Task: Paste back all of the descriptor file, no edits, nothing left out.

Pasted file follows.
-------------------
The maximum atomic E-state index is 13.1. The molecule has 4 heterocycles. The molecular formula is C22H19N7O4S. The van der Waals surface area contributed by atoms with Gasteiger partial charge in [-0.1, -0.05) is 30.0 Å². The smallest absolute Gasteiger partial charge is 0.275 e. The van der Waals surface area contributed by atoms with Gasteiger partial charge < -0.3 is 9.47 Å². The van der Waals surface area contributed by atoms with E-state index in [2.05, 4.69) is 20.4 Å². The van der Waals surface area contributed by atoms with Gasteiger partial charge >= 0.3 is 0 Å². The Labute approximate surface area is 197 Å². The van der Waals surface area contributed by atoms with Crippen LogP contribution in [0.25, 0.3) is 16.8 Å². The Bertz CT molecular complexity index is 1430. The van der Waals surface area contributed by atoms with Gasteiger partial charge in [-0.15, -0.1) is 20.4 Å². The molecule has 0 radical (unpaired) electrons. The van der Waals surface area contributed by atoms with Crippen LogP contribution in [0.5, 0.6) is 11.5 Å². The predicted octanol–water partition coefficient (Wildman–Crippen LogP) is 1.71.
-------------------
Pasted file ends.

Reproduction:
The maximum atomic E-state index is 13.1. The molecule has 4 heterocycles. The molecular formula is C22H19N7O4S. The van der Waals surface area contributed by atoms with Gasteiger partial charge in [-0.1, -0.05) is 30.0 Å². The smallest absolute Gasteiger partial charge is 0.275 e. The van der Waals surface area contributed by atoms with Gasteiger partial charge < -0.3 is 9.47 Å². The van der Waals surface area contributed by atoms with E-state index in [2.05, 4.69) is 20.4 Å². The van der Waals surface area contributed by atoms with Gasteiger partial charge >= 0.3 is 0 Å². The Labute approximate surface area is 197 Å². The van der Waals surface area contributed by atoms with Crippen LogP contribution in [0.25, 0.3) is 16.8 Å². The Bertz CT molecular complexity index is 1430. The van der Waals surface area contributed by atoms with Gasteiger partial charge in [-0.15, -0.1) is 20.4 Å². The molecule has 0 radical (unpaired) electrons. The van der Waals surface area contributed by atoms with Crippen LogP contribution in [0.5, 0.6) is 11.5 Å². The predicted octanol–water partition coefficient (Wildman–Crippen LogP) is 1.71.